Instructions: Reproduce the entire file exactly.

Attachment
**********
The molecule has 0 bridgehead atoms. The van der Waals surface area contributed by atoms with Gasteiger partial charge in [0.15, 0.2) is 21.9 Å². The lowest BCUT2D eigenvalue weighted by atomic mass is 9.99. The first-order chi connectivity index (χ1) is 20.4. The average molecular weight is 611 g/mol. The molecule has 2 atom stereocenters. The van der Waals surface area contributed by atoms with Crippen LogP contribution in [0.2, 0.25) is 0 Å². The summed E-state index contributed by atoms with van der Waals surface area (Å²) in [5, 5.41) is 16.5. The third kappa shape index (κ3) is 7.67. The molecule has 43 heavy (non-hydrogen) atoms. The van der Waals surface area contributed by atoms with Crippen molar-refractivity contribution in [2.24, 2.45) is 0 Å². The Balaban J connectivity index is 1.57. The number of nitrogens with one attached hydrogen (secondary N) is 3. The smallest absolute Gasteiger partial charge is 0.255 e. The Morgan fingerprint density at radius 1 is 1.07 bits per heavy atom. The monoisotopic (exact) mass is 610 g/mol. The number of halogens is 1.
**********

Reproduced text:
The molecule has 0 bridgehead atoms. The van der Waals surface area contributed by atoms with Gasteiger partial charge in [0.15, 0.2) is 21.9 Å². The lowest BCUT2D eigenvalue weighted by atomic mass is 9.99. The first-order chi connectivity index (χ1) is 20.4. The average molecular weight is 611 g/mol. The molecule has 2 atom stereocenters. The van der Waals surface area contributed by atoms with Crippen LogP contribution in [0.2, 0.25) is 0 Å². The summed E-state index contributed by atoms with van der Waals surface area (Å²) in [5, 5.41) is 16.5. The third kappa shape index (κ3) is 7.67. The molecule has 43 heavy (non-hydrogen) atoms. The van der Waals surface area contributed by atoms with Crippen molar-refractivity contribution in [2.24, 2.45) is 0 Å². The Balaban J connectivity index is 1.57. The number of nitrogens with one attached hydrogen (secondary N) is 3. The smallest absolute Gasteiger partial charge is 0.255 e. The Morgan fingerprint density at radius 1 is 1.07 bits per heavy atom. The monoisotopic (exact) mass is 610 g/mol. The number of halogens is 1.